ATS3309 - Producing and consuming Japan: A study tour through western Japan - 2019

6 points, SCA Band 1, 0.125 EFTSL

Undergraduate - Unit

Refer to the specific census and withdrawal dates for the semester(s) in which this unit is offered.



Organisational Unit

Japanese Studies

Chief examiner(s)

Dr Jason Jones


Dr Jason Jones

Unit guides



  • Term 3 2019 (On-campus block of classes)


Twelve credit points of second-year Arts units.



This intensive study program enables students to recognise and assess the nature of consumption in Japan. Japan is famous internationally for its production of consumer goods. This unit addresses more specifically the diversity of scales of production, and examines the cultural discourses accompany and frame the marketing and consumption of consumer goods - both tangible as material objects and intangible as experiences, spaces or feelings. Students are encouraged to recognise and critically assess such discourses, and to use them to reflect on the diverse and multifaceted nature of contemporary Japanese society. With a starting point in Kyushu, the students spend a week with Kyushu University students developing individual research projects and taking level-appropriate language training. From there, groups travel via Hiroshima and small seaside communities to Osaka and Kyoto, experiencing these places as collections of contrasting neighbourhood and villages each with their own cultures of production and consumption. Students come out of their experience equipped with a more sophisticated understanding of Japanese society and culture, and the nature of production and consumption in a post-industrial, increasingly globalised world.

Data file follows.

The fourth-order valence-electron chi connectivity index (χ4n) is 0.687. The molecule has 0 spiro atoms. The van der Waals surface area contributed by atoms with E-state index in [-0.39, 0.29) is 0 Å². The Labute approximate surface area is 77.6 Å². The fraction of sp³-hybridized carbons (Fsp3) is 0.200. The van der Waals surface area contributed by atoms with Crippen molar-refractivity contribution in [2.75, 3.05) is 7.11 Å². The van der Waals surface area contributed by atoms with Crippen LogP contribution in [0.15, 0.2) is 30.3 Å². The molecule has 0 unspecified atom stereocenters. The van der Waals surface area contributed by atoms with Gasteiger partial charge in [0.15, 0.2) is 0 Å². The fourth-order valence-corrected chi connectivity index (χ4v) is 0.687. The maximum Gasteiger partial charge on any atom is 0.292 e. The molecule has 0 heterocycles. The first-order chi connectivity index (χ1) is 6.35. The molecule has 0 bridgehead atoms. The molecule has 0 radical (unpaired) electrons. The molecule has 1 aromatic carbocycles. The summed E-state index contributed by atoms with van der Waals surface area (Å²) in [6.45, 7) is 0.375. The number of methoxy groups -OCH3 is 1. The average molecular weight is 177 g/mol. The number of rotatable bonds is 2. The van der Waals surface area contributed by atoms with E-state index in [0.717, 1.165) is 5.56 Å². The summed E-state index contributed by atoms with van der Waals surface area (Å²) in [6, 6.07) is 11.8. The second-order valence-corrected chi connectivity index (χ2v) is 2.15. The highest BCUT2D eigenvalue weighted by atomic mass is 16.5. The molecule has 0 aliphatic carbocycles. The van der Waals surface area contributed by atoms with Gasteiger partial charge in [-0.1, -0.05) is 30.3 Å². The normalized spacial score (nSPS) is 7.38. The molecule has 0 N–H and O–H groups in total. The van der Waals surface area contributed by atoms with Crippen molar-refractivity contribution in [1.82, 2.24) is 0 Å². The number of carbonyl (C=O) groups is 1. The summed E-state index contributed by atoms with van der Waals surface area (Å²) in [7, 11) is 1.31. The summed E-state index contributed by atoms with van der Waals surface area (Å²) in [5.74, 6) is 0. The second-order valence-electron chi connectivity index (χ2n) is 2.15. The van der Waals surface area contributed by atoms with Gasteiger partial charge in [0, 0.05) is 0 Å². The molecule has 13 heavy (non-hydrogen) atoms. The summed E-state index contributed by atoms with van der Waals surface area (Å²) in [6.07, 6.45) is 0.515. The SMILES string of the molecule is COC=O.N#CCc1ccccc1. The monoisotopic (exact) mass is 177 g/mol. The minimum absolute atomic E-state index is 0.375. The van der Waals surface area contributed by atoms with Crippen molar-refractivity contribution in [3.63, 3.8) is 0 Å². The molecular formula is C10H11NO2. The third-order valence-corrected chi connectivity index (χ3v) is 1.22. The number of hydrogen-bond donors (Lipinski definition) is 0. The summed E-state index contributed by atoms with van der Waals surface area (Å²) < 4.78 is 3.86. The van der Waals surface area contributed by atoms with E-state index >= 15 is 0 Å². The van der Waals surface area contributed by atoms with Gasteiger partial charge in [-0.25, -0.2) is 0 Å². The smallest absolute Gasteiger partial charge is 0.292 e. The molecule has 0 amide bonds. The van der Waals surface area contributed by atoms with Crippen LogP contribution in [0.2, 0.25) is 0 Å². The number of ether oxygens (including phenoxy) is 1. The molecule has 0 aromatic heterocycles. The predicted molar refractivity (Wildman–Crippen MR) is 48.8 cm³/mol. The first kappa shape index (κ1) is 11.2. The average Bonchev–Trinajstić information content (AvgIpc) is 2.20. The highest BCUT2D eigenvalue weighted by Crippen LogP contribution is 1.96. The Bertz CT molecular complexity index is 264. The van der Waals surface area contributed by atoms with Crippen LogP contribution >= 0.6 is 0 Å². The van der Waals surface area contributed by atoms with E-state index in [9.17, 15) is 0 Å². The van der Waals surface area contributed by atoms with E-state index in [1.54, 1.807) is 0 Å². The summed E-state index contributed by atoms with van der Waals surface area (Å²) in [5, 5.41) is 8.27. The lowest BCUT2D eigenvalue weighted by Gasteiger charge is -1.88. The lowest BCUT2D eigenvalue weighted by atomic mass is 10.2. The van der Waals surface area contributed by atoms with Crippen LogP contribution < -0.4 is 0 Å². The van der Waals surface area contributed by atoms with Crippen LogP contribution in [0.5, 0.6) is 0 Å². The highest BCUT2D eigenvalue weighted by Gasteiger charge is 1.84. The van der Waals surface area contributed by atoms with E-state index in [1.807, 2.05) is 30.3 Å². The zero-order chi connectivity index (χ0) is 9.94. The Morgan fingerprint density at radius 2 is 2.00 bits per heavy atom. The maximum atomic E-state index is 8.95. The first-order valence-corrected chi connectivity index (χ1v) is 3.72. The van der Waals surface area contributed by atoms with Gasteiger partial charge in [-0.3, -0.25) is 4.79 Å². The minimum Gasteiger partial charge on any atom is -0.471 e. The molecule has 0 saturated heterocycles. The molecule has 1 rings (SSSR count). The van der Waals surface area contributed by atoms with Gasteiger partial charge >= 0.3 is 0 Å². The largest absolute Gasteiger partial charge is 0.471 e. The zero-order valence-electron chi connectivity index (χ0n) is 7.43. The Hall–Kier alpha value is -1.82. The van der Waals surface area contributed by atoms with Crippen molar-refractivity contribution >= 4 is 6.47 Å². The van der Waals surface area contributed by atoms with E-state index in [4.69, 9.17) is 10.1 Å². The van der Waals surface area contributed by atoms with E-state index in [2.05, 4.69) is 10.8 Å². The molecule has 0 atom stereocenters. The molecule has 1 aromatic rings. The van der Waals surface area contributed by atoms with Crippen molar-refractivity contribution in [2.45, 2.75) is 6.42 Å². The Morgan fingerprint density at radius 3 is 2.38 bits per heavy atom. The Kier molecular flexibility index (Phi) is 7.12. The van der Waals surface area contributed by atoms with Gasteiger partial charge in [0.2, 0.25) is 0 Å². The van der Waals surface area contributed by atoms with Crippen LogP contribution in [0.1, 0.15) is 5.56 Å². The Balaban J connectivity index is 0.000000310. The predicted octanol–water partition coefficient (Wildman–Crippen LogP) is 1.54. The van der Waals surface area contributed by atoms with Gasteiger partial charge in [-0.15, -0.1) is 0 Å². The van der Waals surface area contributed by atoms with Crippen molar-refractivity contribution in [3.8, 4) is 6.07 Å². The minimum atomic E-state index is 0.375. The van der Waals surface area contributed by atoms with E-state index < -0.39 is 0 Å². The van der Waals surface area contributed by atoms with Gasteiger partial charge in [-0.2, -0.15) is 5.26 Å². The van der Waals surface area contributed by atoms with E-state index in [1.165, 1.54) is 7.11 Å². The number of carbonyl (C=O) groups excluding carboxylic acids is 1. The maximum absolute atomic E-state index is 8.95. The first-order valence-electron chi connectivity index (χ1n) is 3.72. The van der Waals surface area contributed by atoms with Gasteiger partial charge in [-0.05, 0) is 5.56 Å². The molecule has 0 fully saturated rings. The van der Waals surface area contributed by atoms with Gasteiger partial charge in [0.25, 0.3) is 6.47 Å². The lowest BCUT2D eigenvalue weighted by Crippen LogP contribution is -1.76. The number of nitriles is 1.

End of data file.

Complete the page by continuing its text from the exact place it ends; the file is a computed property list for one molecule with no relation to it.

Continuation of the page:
Upon successful completion of the unit, students should be able to:

  1. discuss cultures of consumption in Japan;
  2. critically examine the discursive frameworks around consumption;
  3. relate such discourses to broader global challenges;
  4. relate these challenges to their own field of interest or discipline;
  5. deploy theoretical tools to analyse relevant case studies on topics provided or chosen for assessment.


Within semester assessment: 100%

Workload requirements

Minimum total expected workload to achieve the learning outcomes for this unit is 144 hours per semester typically comprising a mixture of scheduled learning activities and independent study. A unit requires on average three/four hours of scheduled activities per week. Scheduled activities may include a combination of teacher directed learning, peer directed learning and online engagement.

See also Unit timetable information

This unit applies to the following area(s) of study